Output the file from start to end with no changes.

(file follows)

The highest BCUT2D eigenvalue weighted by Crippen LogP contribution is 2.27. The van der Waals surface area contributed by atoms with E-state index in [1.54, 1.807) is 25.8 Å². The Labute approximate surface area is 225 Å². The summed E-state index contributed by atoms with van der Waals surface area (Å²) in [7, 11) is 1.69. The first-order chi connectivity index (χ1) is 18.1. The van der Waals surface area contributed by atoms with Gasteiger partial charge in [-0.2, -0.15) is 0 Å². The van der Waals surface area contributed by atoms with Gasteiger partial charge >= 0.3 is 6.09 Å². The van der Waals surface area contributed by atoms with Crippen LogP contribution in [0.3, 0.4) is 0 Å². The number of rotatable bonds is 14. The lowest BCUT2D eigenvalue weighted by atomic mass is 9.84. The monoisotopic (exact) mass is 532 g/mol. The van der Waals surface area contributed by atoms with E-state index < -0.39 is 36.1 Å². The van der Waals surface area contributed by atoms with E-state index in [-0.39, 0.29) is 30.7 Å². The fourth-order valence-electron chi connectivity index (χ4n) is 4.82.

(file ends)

The highest BCUT2D eigenvalue weighted by Crippen LogP contribution is 2.27. The van der Waals surface area contributed by atoms with E-state index in [1.54, 1.807) is 25.8 Å². The Labute approximate surface area is 225 Å². The summed E-state index contributed by atoms with van der Waals surface area (Å²) in [7, 11) is 1.69. The first-order chi connectivity index (χ1) is 18.1. The van der Waals surface area contributed by atoms with Gasteiger partial charge in [-0.2, -0.15) is 0 Å². The van der Waals surface area contributed by atoms with Gasteiger partial charge >= 0.3 is 6.09 Å². The van der Waals surface area contributed by atoms with Crippen LogP contribution in [0.3, 0.4) is 0 Å². The number of rotatable bonds is 14. The lowest BCUT2D eigenvalue weighted by atomic mass is 9.84. The monoisotopic (exact) mass is 532 g/mol. The van der Waals surface area contributed by atoms with E-state index < -0.39 is 36.1 Å². The van der Waals surface area contributed by atoms with E-state index in [-0.39, 0.29) is 30.7 Å². The fourth-order valence-electron chi connectivity index (χ4n) is 4.82.